Mexican Muralists. The Mexican mural movement was born in the early 1920s in the wake of revolutionary changes happening in Mexico.
The Mexican mural movement was born in the early 1920s in the wake of the Mexican Revolution. The country had just endured a decade of civil war which also ended more than 30 years of a dictatorship that concentrated wealth and power to a small group and left Mexico’s vast majority with limited freedom and challenging economic conditions. Popular revolutionary figures such as Francisco “Pancho” Villa and Emiliano Zapata helped bring about changes that resulted in a new government, headed by President Alvaro Obregon, which hoped to offer a new course for Mexico. To help achieve that goal, Obregon’s Minister of Education, Jose Vasconcelos, began awarding government funded art commissions to paint large scale murals on government buildings.
As President, Obregon also faced the challenge of uniting a largely illiterate population, alienated for years from education and politics by a dictatorial government and later devastated by the violence of the war. Mural art could educate, promote political ideology and foster a sense of pride in a new Mexico. The movement would also carry on a legacy of mural painting in Mexico that long predated the Spanish conquest. The new murals would recall indigenous roots and ancient mural masters of civilizations such as the Aztec and Maya.
The muralist’s use of art as a tool to unify, educate and radically change an entire nation’s sense of identity was something very new to western art. The movement emerged at a time when the idea of a Mexican artist was that of an introspective individual or an outside, selling canvases for decoration and creating art simply for art’s sake. Suddenly, the Mexican muralists touched on a part of the Mexican psyche that captured the spirit of revolution and providing bold imagery that often offered a clear message to that everyone could identify with. Oppressed for years under the dictator Porfirio Diaz, the image of the glory of their indigenous forefather’s empires would convey a new spirit of creating a new Mexico together.
Three Mexican muralists emerged as the most recognizable artists of the movement: Diego Rivera, David Alfaro Siqueiros and Jose Clemente Orozco. They collectively became known as Los Tres Grandes (The Three Great Ones). Since the government commissions granted the painters full artistic freedom, the style and political views of each of these three make their work clearly identifiable. They all expressed themselves with unique visual language that offered widely different perspectives. The work of Rivera and Siqueiros often glorified the revolution while Orozco was much more critical of the violence that it caused. Orozco’s work, which depicted the horrors of Mexico’s bloody war, earned him criticism for its graphic nature.
While their opinions and styles differed, their work shared certain elements. One reoccurring theme common to their work includes historical imagery which tells the tale of Mexico’s past, offering detailed depictions of its rich traditions of indigenous civilizations, the devastating effects and lasting influence of the Spanish conquest, Mexican independence and contemporary culture. The murals call on Mexicans to celebrate their roots and take pride in their cultural identity and to always remember and respect the struggles, injustices, triumphs and achievements that make up Mexico’s rich history.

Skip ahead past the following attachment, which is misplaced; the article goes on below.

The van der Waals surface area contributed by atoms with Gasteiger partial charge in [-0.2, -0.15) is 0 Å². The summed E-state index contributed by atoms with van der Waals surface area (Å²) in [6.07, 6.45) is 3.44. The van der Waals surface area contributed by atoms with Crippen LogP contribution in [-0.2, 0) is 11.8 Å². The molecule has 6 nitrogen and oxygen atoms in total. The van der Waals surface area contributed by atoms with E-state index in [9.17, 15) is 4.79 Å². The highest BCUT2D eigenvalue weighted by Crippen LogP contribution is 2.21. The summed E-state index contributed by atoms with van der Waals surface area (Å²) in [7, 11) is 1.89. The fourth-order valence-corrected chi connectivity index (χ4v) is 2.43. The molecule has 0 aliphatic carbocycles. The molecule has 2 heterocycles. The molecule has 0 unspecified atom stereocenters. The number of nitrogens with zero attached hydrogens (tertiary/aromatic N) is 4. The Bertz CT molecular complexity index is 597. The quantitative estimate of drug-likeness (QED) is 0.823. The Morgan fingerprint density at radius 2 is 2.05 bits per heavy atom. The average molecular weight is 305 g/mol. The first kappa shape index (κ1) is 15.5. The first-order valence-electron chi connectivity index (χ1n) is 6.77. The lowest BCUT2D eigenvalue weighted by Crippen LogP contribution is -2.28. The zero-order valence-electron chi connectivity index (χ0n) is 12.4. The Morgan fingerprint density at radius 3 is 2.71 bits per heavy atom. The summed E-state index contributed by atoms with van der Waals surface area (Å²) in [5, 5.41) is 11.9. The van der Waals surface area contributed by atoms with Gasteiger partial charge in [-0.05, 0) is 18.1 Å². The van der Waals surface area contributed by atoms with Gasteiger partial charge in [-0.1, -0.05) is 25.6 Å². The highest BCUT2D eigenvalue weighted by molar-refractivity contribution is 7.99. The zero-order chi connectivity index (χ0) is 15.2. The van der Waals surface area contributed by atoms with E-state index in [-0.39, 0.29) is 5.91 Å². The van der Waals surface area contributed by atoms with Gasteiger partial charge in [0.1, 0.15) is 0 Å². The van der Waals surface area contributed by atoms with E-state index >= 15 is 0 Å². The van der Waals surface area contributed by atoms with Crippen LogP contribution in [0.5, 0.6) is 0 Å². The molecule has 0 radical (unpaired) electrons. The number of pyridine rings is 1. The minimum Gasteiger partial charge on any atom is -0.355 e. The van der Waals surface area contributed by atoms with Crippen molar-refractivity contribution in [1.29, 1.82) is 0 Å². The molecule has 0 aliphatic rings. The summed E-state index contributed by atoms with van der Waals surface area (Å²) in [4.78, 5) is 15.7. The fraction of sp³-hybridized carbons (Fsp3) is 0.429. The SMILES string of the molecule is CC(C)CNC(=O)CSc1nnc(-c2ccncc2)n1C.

Some of the most famous murals can be found outside of Mexico, surprisingly. There are famous examples painted by Diego Rivera in San Francisco, California (his first commissions for murals outside of Mexico). His Allegory of California can be found inside the Pacific Stock Exchange and the Making of a Fresco Showing the Building of a City is located at the San Francisco Art Institute. He also painted a series of panels called Detroit Industry inside the Detroit Institute of Arts. David Siqueiros' only work in the United States is located at El Pueblo de Los Angeles Historical Monument. The work located there is called América Tropical and measures 80-by-18 feet. This controversial painting depicts an crucified indigenous Mexican beneath an American Eagle with two sharpshooters on the side taking aim at the eagle. Controversial from the beginning, this work was painted over. It is now in the process of restoration and open for public viewing. Finally Jose Orozco painted murals in various American locations most notably The Epic of American Civilization found at Dartmouth College in New Hampshire. This compelling narrative covers the history of the Americas ending with our industrialized society. He also painted a mural in the Frary Dining Hall at Pomona College in California called Prometheus. This work was commissioned for $5,000 but when Orozco arrived to begin work, less than $1,000 was raised—mostly by the students. Unwilling to turn around he asked "Do you still have a wall?" While having his room and board covered by the university, he stayed and completed the work earning in the end $2,500.
The immediacy of this form of art has had a lasting effect on the Mexican people’s image of their country, their history and themselves. The mural format has also helped shape the image that many people around the world have of Mexico. This universal art form has served to educate, transmit political, social and nationalistic messages. Through the work that is still on display today we can see a stylized vision of ancient empires, the horrors of war, the dangers of industrialism and the fight for freedom, justice and equality.